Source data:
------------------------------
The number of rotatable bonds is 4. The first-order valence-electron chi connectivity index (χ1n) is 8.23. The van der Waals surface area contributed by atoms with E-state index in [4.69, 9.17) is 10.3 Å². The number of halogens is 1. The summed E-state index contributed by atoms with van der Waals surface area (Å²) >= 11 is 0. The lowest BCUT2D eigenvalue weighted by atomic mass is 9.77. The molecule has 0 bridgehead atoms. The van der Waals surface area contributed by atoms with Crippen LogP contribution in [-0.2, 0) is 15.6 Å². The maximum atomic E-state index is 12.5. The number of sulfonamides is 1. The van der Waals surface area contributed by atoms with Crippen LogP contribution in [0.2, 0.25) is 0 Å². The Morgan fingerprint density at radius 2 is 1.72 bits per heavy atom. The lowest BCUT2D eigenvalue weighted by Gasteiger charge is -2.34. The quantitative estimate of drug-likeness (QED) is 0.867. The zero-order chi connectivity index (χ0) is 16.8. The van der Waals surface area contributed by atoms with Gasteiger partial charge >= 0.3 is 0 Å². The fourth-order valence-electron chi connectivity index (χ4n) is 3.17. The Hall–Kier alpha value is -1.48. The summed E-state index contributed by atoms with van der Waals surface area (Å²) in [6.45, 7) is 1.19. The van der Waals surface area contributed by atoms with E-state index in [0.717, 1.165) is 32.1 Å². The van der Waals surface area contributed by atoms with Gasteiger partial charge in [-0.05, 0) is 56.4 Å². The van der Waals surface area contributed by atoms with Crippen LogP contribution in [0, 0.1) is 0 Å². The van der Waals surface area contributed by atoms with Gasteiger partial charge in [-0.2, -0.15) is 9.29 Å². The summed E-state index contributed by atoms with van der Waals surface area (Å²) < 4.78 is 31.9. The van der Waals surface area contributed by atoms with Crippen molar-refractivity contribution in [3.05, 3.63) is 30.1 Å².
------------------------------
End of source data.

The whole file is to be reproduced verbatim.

The number of rotatable bonds is 4. The first-order valence-electron chi connectivity index (χ1n) is 8.23. The van der Waals surface area contributed by atoms with E-state index in [4.69, 9.17) is 10.3 Å². The number of halogens is 1. The summed E-state index contributed by atoms with van der Waals surface area (Å²) >= 11 is 0. The lowest BCUT2D eigenvalue weighted by atomic mass is 9.77. The molecule has 0 bridgehead atoms. The van der Waals surface area contributed by atoms with Crippen LogP contribution in [-0.2, 0) is 15.6 Å². The maximum atomic E-state index is 12.5. The number of sulfonamides is 1. The van der Waals surface area contributed by atoms with Crippen LogP contribution in [0.2, 0.25) is 0 Å². The Morgan fingerprint density at radius 2 is 1.72 bits per heavy atom. The lowest BCUT2D eigenvalue weighted by Gasteiger charge is -2.34. The quantitative estimate of drug-likeness (QED) is 0.867. The zero-order chi connectivity index (χ0) is 16.8. The van der Waals surface area contributed by atoms with Gasteiger partial charge >= 0.3 is 0 Å². The fourth-order valence-electron chi connectivity index (χ4n) is 3.17. The Hall–Kier alpha value is -1.48. The summed E-state index contributed by atoms with van der Waals surface area (Å²) in [6.45, 7) is 1.19. The van der Waals surface area contributed by atoms with E-state index in [0.717, 1.165) is 32.1 Å². The van der Waals surface area contributed by atoms with Gasteiger partial charge in [-0.05, 0) is 56.4 Å². The van der Waals surface area contributed by atoms with Crippen LogP contribution in [0, 0.1) is 0 Å². The van der Waals surface area contributed by atoms with Gasteiger partial charge in [-0.2, -0.15) is 9.29 Å². The summed E-state index contributed by atoms with van der Waals surface area (Å²) < 4.78 is 31.9. The van der Waals surface area contributed by atoms with Crippen molar-refractivity contribution in [3.05, 3.63) is 30.1 Å².